history of the regency is the history of the perpetual strife of these statesmen with each other and with the Earl of Douglas, who had become 'very potent in kine and friendis.' His 'kine and friendis' now spread over vast territories in southern Scotland, including Galloway and Annandale, and in France he was Lord of Longueville and possessor of the magnificent duchy of Touraine. Nor was every endowment of a consummate soldier the least inheritance of the sons of this mighty house, and a struggle, with its perilous grandeur, in which the royal faction organized the foulest machinations for its destruction, began, when in 1439, William, at the age of sixteen, became Earl of Douglas. The regents then devised and executed a plan. The Earl and his brother were invited to pay a visit at court. It was most desirable that the King should cultivate the acquaintance of these young noblemen. With anxious inklings, an old family friend besought Douglas, that if he was foolishly bent on accepting this invitation for himself, to leave his brother at home. His advice was unheeded, and the two boys arrived at Edinburgh Castle, where their little King received them with natural delight at the prospect of having such companions instead of the dreary old plotting statesmen by whom he was surrounded and held tight. A feast was given, and all were merry together, when suddenly a dish, the national significance of which was death, was placed upon the table. It was a black bull's head ; and with breathless horror, the two Douglases sprung to their feet, and were rushing from the hall, when strong men in armour gripped their supple forms. We are told that some pretence of a trial was gone through, that the King wept bitterly, and implored Livingstone and Crichton to spare his friends, but those stern functionaries severely reproved the child whom they were thus educating, for his folly in opposing proceedings that were only necessary to secure his happiness. Accordingly the youths were executed, and for a time it would appear that the mightiness of the Douglases received a shock. Touraine reverted to the crown of France; and the Scottish estates were divided between the sister of the betrayed youths, Margaret, the Fair Maid of Galloway, and their uncle, James the Fat, a 'fat, quiet, peaceable person,' neither of whom gave much trouble to any one. When, however, James the Fat was succeeded by his son William in 1443, the struggle with the rival family was recommenced, and it was not till 1454, after much civil discord, and after James had disgraced himself by killing the Earl in a fit of passion at Stirling, that an act of forfeiture was passed against the Douglases, and the head of the house was driven over the Borders. Violent acts and mean plots had failed; but the calm straightforward counsel of a 'simple great one,' whose 'heart, head, and hand' were to be pre-eminently holy, wise, and strong in Church and State for many years, had gained the mastery. This was Bishop James Kennedy,: who in 1440 had succeeded Henry Wardlaw in the see of St. Andrews. The King, exasperated with the Douglases, arrived in a deplorable state of fatigue and depression at the castle of St. Andrews. 'Sire,' said the Bishop, 'I entreat you to partake first of all of some refreshment; and meanwhile I will pass into my chamber and pray to God for you and the commonwealth of this realm.' On rejoining the King, he led him back to his chamber, where they both knelt down together, and besought the guidance of Almighty God. Then the bishop produced a bundle of arrows; and after showing the King how impossible it was even for a strong man to break them so long as they were bound up together, but that the weakest man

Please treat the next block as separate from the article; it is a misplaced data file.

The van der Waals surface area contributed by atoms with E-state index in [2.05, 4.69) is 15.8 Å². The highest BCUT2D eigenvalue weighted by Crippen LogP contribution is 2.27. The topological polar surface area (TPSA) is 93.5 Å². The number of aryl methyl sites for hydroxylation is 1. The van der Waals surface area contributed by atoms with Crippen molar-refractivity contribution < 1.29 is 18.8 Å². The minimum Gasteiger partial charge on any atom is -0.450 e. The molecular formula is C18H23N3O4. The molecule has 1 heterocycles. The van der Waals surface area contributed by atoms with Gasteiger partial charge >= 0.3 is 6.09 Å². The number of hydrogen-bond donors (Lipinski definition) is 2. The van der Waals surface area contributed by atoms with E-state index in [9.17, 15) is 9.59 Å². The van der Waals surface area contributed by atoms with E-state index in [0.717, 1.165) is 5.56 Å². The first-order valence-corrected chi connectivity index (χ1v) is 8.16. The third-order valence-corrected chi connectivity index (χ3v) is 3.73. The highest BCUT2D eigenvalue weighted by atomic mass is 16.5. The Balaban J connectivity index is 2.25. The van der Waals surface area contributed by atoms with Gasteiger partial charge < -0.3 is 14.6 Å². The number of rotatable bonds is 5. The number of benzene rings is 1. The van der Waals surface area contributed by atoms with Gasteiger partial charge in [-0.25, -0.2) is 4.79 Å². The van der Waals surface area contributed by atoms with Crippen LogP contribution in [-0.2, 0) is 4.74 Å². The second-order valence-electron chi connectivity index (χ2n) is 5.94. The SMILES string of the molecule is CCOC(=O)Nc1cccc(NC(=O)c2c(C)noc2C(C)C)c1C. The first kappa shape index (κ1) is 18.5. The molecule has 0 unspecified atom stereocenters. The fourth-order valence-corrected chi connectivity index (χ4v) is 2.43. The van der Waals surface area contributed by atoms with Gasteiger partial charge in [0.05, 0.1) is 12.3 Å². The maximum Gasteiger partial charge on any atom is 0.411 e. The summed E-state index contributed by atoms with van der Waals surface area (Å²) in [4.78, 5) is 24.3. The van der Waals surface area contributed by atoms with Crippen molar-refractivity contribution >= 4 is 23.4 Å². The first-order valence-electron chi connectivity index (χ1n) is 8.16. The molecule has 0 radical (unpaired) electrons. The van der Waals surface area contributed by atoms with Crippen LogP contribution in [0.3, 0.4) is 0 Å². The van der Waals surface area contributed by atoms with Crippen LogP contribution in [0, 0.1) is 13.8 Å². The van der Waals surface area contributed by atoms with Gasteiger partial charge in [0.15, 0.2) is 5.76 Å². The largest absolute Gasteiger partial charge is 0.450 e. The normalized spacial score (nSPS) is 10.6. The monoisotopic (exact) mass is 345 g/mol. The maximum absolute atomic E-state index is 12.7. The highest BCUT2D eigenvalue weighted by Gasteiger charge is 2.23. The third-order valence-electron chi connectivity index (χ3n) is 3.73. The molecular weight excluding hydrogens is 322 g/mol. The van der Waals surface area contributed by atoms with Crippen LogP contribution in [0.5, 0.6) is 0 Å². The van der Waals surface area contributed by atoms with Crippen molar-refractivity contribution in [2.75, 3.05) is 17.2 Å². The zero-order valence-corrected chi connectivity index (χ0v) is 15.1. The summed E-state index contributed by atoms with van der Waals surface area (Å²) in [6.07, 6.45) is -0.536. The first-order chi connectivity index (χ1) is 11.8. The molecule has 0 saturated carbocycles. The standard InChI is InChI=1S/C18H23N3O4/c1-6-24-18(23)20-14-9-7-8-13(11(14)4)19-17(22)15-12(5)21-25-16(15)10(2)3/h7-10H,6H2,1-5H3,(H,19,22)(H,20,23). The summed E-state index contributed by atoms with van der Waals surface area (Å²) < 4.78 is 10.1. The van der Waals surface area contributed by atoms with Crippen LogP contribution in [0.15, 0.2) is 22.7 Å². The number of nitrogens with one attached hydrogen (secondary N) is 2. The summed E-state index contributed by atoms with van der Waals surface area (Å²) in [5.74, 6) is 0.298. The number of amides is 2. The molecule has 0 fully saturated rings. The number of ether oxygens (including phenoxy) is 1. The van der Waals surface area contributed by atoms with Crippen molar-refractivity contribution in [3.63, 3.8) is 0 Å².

1 He was the son of Mary, daughter of Robert III., by her second husband, Sir James Kennedy of Dunnure.